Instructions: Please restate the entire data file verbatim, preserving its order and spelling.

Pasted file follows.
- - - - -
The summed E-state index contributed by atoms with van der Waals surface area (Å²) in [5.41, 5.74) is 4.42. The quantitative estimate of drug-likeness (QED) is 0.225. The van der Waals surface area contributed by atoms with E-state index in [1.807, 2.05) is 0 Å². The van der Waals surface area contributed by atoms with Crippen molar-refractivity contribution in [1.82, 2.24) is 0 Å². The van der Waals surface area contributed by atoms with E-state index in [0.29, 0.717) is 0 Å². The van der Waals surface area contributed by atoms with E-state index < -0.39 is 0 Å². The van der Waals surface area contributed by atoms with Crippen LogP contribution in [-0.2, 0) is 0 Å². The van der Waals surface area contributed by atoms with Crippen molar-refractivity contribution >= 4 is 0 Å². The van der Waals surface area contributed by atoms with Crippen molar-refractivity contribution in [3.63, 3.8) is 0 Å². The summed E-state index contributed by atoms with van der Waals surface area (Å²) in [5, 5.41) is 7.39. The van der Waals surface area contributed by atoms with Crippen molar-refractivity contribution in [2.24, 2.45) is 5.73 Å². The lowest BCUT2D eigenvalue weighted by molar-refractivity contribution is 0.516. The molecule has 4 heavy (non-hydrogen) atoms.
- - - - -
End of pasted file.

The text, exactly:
The summed E-state index contributed by atoms with van der Waals surface area (Å²) in [5.41, 5.74) is 4.42. The quantitative estimate of drug-likeness (QED) is 0.225. The van der Waals surface area contributed by atoms with E-state index in [1.807, 2.05) is 0 Å². The van der Waals surface area contributed by atoms with Crippen molar-refractivity contribution in [1.82, 2.24) is 0 Å². The van der Waals surface area contributed by atoms with E-state index in [0.29, 0.717) is 0 Å². The van der Waals surface area contributed by atoms with E-state index < -0.39 is 0 Å². The van der Waals surface area contributed by atoms with Crippen LogP contribution in [-0.2, 0) is 0 Å². The van der Waals surface area contributed by atoms with Crippen molar-refractivity contribution >= 4 is 0 Å². The van der Waals surface area contributed by atoms with Crippen molar-refractivity contribution in [3.63, 3.8) is 0 Å². The summed E-state index contributed by atoms with van der Waals surface area (Å²) in [5, 5.41) is 7.39. The van der Waals surface area contributed by atoms with Crippen molar-refractivity contribution in [2.24, 2.45) is 5.73 Å². The lowest BCUT2D eigenvalue weighted by molar-refractivity contribution is 0.516. The molecule has 4 heavy (non-hydrogen) atoms.